In 1946, as France slowly returned to normal after WWII, five American films that shared a dark, hard-edged look, and a strong feeling of alienation, were shown for the first time in Parisian theaters. Although each film ( "The Maltese Falcon", "Laura", "Murder, My Sweet", "Double Indemnity", and "The Woman in the Window" ) had a number of traits in common (style, atmosphere, and general subject matter), they didn't seem to fit into any specific film genre. Along with other American films that quickly followed, they seemed to be part of a unique new series marked by cynicism, violence, crime and/or death, unclear motives, and morally ambivalent characters.
The French critics began categorizing these haunting new American films as Film Noir (literally, "Black Film" or "Dark Film").
Classic noir is often marked from Stranger on the Third Floor (1940) and The Maltese Falcon
(1941) to The Third Man(1958). Noir films were mainly shot in black and white. Film noir descended from the crime/gangster sagas of the 1930s, but is different in tone and character. While Hollywood tried to keep morale up with musicals and comedies during World War II, film noir looked at a more realistic and cynical view of life that the devastating World War had revealed. After World War II audience were ready for a different kind of movie. Classic noir took advantage of the postwar and Cold War era feelings of anxiety, paranoia and suspicion.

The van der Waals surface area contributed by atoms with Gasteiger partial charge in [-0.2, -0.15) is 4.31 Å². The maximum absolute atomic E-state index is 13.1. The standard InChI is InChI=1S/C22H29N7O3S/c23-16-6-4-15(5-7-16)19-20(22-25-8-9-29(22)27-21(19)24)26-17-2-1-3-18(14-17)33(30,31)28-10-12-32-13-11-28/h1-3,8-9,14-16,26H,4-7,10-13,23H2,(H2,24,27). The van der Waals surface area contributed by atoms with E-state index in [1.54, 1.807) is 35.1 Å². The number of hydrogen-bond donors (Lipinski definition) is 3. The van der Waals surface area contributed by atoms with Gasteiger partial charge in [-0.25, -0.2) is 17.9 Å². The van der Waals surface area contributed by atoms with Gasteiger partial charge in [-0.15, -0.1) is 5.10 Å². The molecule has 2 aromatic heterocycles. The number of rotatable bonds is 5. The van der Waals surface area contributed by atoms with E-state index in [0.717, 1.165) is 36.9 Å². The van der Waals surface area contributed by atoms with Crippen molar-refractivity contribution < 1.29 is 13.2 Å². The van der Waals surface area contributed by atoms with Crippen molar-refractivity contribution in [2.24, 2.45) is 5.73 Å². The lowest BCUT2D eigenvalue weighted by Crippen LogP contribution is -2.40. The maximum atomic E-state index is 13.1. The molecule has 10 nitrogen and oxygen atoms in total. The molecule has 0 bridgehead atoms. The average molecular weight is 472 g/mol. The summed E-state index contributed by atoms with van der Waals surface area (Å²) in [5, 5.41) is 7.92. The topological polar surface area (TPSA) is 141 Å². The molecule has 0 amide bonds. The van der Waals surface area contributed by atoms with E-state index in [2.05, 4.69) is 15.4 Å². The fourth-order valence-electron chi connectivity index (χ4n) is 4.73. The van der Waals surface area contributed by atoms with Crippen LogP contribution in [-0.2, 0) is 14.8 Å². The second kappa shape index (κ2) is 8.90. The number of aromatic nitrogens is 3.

The movies were usually shot by smaller studios without big budgets or major stars. The writers and directors were free from the major studios formula driven pictures that contained wholesome positive messages and heroic stars with no flaws. Noir turned all this on its head, creating bleak, intelligent dramas tinged with nihilism and cynicism, in real-life urban settings, and using unsettling techniques such as the confessional voice-over or camera view from the hero's eye. The heroes were flawed, real people. Gradually the noir style re-influenced the mainstream it had subverted.
Although defining Film Noir is difficult it seems that the key elements that link all Films Noir together are the moral ambiguity of the plot and the characters, and an underlying sense of pessimism, fatality and alienation.
Some Elements often Identified with Film Noir
- An urban setting
- A lack of comic structure
- A denial by the main characters of the attainability of conventional happiness
- A voice-over narration and flashback
- A crime is usually at the heart of the story
- Low and high angle camera techniques
- The story is usually told from the perspective of the criminals, not the police (but not always)
- Visual motif that uses strong directional lighting and deep shadows
- An inverted view of traditional sources of authority, such as corrupt police
- Unstable alliances and allegiances
- The femme fatale-the woman who causes the downfall and/or death of a good man
- Brutal violence
- Bizarre plot twists and motivations (often told in non linear style)
- Dickos, Andrew. Street with No Name. 2002. The University of Kentucky Press.